This is a lovely little machine that is only slightly larger than the Featherweight, but it doesn't just do straight stitch but also zig-zag and fancy stitches with cams, it's got a good free arm and a large working table. Fantastic! This was a really expensive little thing too - I found a receipt in… Continue reading Favta Automatic, or was it all worth it?
Necchi Supernova machines have an electrical block regulating the current to the motor and the lamp. Necchi Supernova Julia has a somewhat different block, see Dan's post. Here is the underbelly of a 1955 Necchi Supernova flat bed with the electrical block at its right end. This is the European version of the "First Edition", i.e.… Continue reading Wiring Necchi Supernova
Older Janome machines have a flat rectangular motor connector with three or four flat pins. The connector box is the same for both, but the 3-pin version simply lacks one of the pins. The lacking pin is earth - second from right on the motor socket. It is only required for motors and pedals with… Continue reading Wiring Janome 3 and 4 flat pin connectors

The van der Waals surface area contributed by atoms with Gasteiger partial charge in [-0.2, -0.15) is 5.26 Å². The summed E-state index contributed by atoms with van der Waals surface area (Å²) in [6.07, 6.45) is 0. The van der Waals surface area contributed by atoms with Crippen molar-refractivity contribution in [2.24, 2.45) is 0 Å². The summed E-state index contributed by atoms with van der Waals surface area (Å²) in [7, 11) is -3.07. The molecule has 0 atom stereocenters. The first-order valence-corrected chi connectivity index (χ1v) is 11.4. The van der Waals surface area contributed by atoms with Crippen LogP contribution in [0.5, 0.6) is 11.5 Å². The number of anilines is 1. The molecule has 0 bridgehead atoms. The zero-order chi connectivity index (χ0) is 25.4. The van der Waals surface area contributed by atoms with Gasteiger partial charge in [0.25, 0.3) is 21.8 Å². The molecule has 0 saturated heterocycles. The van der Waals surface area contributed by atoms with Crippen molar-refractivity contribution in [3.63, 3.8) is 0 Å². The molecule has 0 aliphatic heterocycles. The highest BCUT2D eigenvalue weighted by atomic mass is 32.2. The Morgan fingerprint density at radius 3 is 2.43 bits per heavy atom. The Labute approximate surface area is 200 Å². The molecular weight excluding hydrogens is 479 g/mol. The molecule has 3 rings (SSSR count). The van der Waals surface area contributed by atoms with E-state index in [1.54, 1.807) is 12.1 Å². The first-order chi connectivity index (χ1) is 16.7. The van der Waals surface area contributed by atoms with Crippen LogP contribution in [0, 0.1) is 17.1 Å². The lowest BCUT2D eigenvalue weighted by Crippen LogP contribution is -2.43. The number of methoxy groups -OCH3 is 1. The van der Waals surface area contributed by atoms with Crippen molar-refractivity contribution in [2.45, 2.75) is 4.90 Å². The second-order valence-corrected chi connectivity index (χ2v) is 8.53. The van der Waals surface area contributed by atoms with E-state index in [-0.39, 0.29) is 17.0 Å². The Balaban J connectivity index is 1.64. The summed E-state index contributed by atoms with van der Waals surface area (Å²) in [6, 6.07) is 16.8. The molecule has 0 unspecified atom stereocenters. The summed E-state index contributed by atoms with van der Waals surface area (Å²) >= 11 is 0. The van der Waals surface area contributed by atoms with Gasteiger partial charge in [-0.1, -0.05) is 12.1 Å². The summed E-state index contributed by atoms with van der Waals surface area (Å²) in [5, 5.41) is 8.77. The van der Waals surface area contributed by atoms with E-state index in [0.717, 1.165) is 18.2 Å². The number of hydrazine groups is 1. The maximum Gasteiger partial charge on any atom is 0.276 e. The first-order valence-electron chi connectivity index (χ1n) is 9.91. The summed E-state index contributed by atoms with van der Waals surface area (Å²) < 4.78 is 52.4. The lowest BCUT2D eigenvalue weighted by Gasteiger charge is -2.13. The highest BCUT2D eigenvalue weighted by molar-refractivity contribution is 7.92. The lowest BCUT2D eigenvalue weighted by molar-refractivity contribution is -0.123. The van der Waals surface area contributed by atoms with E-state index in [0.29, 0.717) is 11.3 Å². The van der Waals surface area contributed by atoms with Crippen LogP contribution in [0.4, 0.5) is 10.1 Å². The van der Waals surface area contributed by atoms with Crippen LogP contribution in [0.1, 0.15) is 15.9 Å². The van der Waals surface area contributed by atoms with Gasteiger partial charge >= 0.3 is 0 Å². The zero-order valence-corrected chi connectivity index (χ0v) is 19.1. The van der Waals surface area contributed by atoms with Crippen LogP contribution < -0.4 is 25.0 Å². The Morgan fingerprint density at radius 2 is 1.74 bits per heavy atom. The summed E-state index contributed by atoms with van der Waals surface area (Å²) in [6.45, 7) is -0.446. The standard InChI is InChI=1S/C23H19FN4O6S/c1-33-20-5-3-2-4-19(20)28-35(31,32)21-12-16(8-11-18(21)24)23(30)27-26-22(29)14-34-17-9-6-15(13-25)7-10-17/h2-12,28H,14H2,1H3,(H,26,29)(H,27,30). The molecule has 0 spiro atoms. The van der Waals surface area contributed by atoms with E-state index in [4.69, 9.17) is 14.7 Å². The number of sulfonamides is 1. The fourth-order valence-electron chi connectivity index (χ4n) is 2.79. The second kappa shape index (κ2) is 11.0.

Lada T132 has a rather special clockwise motor. It is housed under two panels on the back right of the machine. The machine has individual power and pedal sockets on the back of the column and separate light and motor switches on the right. The motor drives a large pulley with a short belt; the… Continue reading Wiring Lada T132
It is very easy to switch between a treadle, a motor and a hand-crank provided you've got the right stuff. So how do you determine whether that lovely hand-crank you've seen, would fit your machine? We're just going to look at using hand-cranks as is, without modifications to the hand-cranks or to the machine. If… Continue reading Measuring up for a hand-crank
Including a look inside a motor. 😮 I have this Sew-Tric motor from 1960s that had seen very little use, but was making a horrible screeching noise. I thought it would be a waste to throw away a perfectly good expensive motor, so I decided to open it up and see what was making… Continue reading The secret life of sewing machine motors